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Enterprises warned against first true Google phone, Moto X

Antone Gonsalves | Aug. 5, 2013
It is a security nightmare, experts warn.

The security nightmare corporations face with the bring-your-own-device (BYOD) trend just got worse with the release of Google's new Moto X.

With the Android smartphone unveiled Thursday, Google is hoping to lure customers with a personal digital assistant that's easy to use and can guess what information or services people want by reading emails and schedules and tracking search queries. While all this data collection may make the device invaluable, it also should make corporations very nervous.

"It's engineers gone wild," said Roger Entner, principal analyst for Recon Analytics. "The engineers are [saying], 'Oh, wouldn't this be a really cool idea,' but don't think through the repercussions."

The ease-of-use features in the Moto X, designed and built by Google-owned Motorola, are likely to tickle consumers while haunting IT security pros. First is the always-on microphone, which a person can use to activate the device using trigger words, such as "OK Google Now," to make phone calls or access services and features. The feature is possible through a special, low-power chip developed by Motorola that keeps the microphone on without draining the battery.

The always-ready microphone, coupled with the massive amount of data collection, makes the Moto X a valuable target for cybercriminals and cyberspies, who are already heavily focused on developing malware to take control of Android devices.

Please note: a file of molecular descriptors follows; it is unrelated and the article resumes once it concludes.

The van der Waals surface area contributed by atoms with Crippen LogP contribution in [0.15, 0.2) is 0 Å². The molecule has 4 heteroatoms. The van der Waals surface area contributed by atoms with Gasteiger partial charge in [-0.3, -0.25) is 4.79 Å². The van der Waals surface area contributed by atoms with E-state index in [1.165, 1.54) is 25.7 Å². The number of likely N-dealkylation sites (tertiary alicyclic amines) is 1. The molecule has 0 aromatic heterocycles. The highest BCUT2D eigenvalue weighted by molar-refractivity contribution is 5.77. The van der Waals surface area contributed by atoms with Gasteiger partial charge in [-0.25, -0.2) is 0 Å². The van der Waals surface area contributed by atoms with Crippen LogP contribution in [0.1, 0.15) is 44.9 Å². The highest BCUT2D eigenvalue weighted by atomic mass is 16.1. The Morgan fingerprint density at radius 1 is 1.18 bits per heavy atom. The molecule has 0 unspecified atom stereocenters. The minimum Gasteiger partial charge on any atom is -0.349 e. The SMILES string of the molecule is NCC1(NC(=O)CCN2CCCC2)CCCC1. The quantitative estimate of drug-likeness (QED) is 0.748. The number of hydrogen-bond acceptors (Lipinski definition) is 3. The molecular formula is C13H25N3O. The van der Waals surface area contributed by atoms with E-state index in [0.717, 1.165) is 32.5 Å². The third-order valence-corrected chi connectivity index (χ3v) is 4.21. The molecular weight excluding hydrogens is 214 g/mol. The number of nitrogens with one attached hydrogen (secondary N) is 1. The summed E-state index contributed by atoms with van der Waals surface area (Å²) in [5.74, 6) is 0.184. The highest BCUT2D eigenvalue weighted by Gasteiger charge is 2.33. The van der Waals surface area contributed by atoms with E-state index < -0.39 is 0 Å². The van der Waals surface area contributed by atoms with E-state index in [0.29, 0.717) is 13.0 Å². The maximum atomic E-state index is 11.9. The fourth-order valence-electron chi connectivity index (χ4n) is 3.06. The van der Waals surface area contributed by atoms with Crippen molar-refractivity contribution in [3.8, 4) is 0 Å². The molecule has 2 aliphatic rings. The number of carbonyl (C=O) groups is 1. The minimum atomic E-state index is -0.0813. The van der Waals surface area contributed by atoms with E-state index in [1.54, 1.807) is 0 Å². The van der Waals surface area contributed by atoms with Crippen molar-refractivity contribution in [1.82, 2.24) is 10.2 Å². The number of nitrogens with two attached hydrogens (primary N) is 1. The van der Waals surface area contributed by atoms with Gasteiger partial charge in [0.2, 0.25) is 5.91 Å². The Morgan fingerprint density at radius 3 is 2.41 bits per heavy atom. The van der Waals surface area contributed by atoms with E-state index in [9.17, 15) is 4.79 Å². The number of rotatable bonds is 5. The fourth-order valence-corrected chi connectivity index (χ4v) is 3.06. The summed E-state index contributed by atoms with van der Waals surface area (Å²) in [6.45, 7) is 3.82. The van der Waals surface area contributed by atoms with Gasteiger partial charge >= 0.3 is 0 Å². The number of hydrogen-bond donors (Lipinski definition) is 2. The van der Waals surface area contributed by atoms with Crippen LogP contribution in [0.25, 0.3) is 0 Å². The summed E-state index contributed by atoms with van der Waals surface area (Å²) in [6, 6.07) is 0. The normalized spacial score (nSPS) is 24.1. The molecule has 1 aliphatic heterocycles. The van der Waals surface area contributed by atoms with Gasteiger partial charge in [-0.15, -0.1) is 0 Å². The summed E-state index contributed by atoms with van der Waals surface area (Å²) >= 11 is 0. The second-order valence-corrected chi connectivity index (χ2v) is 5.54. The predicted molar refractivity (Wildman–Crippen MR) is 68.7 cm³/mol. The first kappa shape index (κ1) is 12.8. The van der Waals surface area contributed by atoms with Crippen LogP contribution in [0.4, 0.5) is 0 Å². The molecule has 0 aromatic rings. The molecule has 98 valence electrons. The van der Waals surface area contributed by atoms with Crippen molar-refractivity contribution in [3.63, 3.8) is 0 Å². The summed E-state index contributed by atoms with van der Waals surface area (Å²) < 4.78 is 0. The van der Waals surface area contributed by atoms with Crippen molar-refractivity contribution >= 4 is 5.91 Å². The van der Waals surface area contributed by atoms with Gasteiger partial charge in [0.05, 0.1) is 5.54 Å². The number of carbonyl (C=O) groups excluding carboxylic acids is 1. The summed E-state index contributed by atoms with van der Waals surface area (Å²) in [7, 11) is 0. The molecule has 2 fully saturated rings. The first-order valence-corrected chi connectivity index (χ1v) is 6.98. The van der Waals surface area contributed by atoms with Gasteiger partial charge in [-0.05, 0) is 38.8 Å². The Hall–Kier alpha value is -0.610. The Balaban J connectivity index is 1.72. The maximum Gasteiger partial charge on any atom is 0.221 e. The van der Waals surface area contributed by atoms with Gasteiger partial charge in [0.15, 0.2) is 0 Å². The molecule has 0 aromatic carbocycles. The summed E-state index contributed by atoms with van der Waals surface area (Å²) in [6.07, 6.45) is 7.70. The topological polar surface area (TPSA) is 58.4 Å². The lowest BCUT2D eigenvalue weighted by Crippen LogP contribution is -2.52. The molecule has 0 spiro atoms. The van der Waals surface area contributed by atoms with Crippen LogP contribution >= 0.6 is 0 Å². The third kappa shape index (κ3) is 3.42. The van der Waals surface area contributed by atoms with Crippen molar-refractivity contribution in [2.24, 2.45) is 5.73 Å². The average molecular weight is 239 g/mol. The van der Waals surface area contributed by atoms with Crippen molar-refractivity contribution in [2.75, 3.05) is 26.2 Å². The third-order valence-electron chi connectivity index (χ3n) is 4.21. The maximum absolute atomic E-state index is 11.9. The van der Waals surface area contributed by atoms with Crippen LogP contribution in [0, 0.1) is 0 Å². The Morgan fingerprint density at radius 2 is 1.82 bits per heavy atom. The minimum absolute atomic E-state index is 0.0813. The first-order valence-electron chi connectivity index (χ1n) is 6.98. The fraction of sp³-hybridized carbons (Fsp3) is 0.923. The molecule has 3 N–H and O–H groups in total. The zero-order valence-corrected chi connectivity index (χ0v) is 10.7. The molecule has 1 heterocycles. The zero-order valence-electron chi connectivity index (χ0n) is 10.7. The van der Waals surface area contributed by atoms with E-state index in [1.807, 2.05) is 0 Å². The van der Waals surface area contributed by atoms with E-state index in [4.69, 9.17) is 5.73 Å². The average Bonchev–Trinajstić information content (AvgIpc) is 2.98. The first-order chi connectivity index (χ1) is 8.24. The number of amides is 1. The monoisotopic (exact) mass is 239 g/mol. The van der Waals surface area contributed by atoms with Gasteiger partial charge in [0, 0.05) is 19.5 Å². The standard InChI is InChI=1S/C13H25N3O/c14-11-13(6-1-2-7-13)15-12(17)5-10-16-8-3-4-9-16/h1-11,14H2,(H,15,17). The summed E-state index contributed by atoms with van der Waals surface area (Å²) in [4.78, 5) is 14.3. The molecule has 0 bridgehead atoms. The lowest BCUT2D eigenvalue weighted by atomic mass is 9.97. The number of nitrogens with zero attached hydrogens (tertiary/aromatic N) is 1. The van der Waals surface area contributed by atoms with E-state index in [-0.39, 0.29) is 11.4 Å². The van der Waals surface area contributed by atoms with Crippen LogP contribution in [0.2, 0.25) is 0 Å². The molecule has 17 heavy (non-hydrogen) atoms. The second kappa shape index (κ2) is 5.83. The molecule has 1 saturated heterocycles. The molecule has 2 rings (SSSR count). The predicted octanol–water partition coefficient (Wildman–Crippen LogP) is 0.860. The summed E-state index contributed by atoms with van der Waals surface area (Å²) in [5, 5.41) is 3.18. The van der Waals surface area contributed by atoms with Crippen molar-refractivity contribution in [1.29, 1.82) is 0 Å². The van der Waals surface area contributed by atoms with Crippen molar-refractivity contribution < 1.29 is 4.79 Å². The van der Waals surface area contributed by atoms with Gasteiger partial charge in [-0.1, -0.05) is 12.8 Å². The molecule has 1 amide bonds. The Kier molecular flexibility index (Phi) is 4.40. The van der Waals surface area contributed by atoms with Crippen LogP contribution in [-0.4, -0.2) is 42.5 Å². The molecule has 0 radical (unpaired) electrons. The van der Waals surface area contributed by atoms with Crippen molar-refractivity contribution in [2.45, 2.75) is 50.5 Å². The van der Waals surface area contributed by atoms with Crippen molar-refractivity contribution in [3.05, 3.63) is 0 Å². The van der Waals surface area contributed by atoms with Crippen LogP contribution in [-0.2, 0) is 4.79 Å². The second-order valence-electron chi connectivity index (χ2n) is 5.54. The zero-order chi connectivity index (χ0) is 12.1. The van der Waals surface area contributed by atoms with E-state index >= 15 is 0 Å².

Security researchers say tools for building and distributing Android malware are getting progressively better in the criminal underground. In 2012, the number of Android malware rose more than 2,500% and accounted for 95% of mobile threats on the Internet, according to Cisco's 2013 Annual Security Report.

Malware exists today that can take control of an Android device, if a user can be tricked into installing in infected app from an online store or clicking a malicious link on a text message.

"Once that happens, all bets are off, and all these lovely sensors become a continuous sound and video information-gathering tool on your designated target," said Kurt Stammberger, vice president of market development for mobile security vendor Mocana.

Motorola will also provide hands-free authentication with the Moto X, through a plastic token that can be clipped onto clothing that will communicate via near-field communication (NFC). As long as the token is a few feet away, a password won't be necessary to unlock the device. The token will be sold separately, reports said.

"I'm sure someone at Black Hat or Defcon will figure out a workaround," William Stofega, analyst for IDC, said, referrring to the two security conferences now under way in Las Vegas.

The Moto X is not the first Android phone to have these security-troubling features. The Motorola Droid that debuted last week also has them, industry observers say.


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